Inside Asian Gaming meets the owners of three local SMEs at Broadway Macau to find out how partnering with Galaxy Entertainment Group has helped them reach dizzying new heights.
According to an old Chinese proverb, “Give a poor man a fish and you feed him for a day. Teach him to fish and you will feed him for a lifetime.”
As one of Macau’s leading corporations and a responsible corporate citizen, Galaxy Entertainment Group (GEG) has long been dedicated to giving back to the local community and continues to support local small and medium-sized enterprises (SMEs) via various initiatives to help Macau’s economy move towards diversification.
Based on the “Large Businesses Leading Small Businesses” business model, GEG’s Broadway Food Street is a hallmark example of how large-scale integrated resorts cooperate with local SMEs.
Since 2015, GEG has taken a proactive approach to assisting local, traditional F&B brands in their modernization and corporatization, and has invited local SMEs in the sectors of retail and F&B to open outlets in the Broadway Food Street at Broadway Macau.
“When we started this project, the original idea was to focus on tourists,” explains Harrison Lun, Vice President Broadway Hospitality Operations & Theatre.
“We planned to build a food street so that tourists don’t have to go to the streets and alleys, and can enjoy different kinds of authentic Macau food at one venue.
“We wanted to find local businesses that are really authentic and special, not necessarily famous, but really delicious. We did a lot of research and literally knocked door by door to sincerely invite these local traditional brands to join.”
The task was a tricky one, Harrison recalls, with some local SMEs skeptical at first.
But the decision to partner with Galaxy proved to be an easy one for Joe Lei, the third-generation owner of traditional Cantonese cuisine brand Lei Ka Choi, or “Lei’s Cuisine” in English, who took the opportunity to jump on board immediately.
“Eighty percent of the customers in our other stores in Macau may be locals, but the tourists here (at the Broadway Food Street) are more concentrated,” Lei tells Inside Asian Gaming.
“It is a place where we can build our reputation, and we plan to go to mainland China for further development in the future. This shop on Broadway is our most influential shop. We usually have four or five rounds of clients in one night, which is almost a miracle in Macau.”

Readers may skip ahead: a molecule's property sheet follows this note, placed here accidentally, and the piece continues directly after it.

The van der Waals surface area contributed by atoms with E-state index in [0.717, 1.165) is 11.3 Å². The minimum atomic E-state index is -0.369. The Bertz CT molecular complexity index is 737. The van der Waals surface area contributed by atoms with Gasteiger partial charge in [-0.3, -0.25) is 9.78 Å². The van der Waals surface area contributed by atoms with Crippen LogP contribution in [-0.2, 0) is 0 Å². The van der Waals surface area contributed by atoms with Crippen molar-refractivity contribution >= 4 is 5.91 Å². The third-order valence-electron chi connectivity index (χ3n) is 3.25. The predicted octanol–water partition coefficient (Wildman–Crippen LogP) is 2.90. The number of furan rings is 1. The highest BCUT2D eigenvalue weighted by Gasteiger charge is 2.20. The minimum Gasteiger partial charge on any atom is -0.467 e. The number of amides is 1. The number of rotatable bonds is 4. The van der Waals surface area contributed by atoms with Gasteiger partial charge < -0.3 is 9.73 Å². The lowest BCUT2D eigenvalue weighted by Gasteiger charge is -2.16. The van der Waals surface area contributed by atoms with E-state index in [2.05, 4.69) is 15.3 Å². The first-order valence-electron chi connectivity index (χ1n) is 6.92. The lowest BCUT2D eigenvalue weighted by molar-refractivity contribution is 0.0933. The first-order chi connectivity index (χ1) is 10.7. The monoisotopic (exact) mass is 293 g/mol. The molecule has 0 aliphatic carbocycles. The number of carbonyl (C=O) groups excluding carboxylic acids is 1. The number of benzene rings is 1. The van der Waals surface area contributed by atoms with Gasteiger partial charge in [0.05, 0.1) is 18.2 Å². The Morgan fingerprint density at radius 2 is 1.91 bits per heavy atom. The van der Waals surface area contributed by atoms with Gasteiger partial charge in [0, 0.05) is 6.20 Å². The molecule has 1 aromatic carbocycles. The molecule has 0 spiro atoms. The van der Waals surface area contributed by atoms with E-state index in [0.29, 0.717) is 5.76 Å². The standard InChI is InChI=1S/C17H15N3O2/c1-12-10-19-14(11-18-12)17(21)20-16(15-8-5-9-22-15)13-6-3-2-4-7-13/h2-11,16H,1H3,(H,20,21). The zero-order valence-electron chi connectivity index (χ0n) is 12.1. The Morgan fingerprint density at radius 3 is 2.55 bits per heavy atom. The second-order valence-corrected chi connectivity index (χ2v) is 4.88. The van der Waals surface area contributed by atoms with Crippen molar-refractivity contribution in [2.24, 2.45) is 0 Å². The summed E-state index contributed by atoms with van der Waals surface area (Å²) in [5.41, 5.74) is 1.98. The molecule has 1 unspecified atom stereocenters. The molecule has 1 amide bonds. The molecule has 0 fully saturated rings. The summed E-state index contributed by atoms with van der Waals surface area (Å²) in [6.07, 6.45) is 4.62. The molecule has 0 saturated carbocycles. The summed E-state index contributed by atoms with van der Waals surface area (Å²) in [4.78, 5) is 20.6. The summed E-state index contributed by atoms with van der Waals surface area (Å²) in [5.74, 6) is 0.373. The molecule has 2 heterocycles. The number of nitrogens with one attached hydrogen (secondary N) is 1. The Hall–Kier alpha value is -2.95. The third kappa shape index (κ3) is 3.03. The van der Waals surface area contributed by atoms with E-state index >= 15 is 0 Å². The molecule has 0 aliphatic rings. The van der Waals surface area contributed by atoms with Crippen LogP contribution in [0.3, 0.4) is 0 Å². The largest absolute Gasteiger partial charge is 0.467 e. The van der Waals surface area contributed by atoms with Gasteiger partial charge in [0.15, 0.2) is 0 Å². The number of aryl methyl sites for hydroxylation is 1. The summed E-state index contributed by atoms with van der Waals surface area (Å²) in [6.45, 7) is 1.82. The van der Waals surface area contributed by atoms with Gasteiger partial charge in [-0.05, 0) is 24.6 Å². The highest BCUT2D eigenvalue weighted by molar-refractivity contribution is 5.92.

Iu Lam Lim, owner of traditional Cantonese dessert shop Hang Heong Un, agrees with Lei.
“We have been operating traditional dessert shops in Macau for over 54 consecutive years, and our previous practices were very traditional,” explains Iu. “One of the reasons we chose Broadway is that there are more tourists and the demand is younger, so we started to add desserts that young people like, such as mango pancakes, which cannot be found in our other shops. This platform gives us the opportunity to do so.”
An added benefit, Iu adds, has been the attention to detail provided by GEG.
“After we moved in, Broadway initiated hygiene inspections twice a week,” he says. “This has greatly improved our traditional dessert practices, because the previous generations were not paying such attention in terms of hygiene. The hygiene supervision from Broadway actually helped us to set up a standard in terms of food preservation, food sanitation and production-period validity.”
The application of strict hygiene standards are one function almost all of the Broadway store merchants IAG spoke with raised as a significant benefit.
In addition to prioritizing local companies and brands in its procurement process, GEG also provides them with training and technical advisory services, including an invitation to attend its SME Series Food Safety Workshop, where the GEG’s internal food safety protocols and practices were shared and presented to its F&B suppliers. Full sponsorships to attend the Food Traceability Training and CIEH Intermediate Certificate in Food Safety (Level 3) training course were also provided to GEG’s eligible suppliers.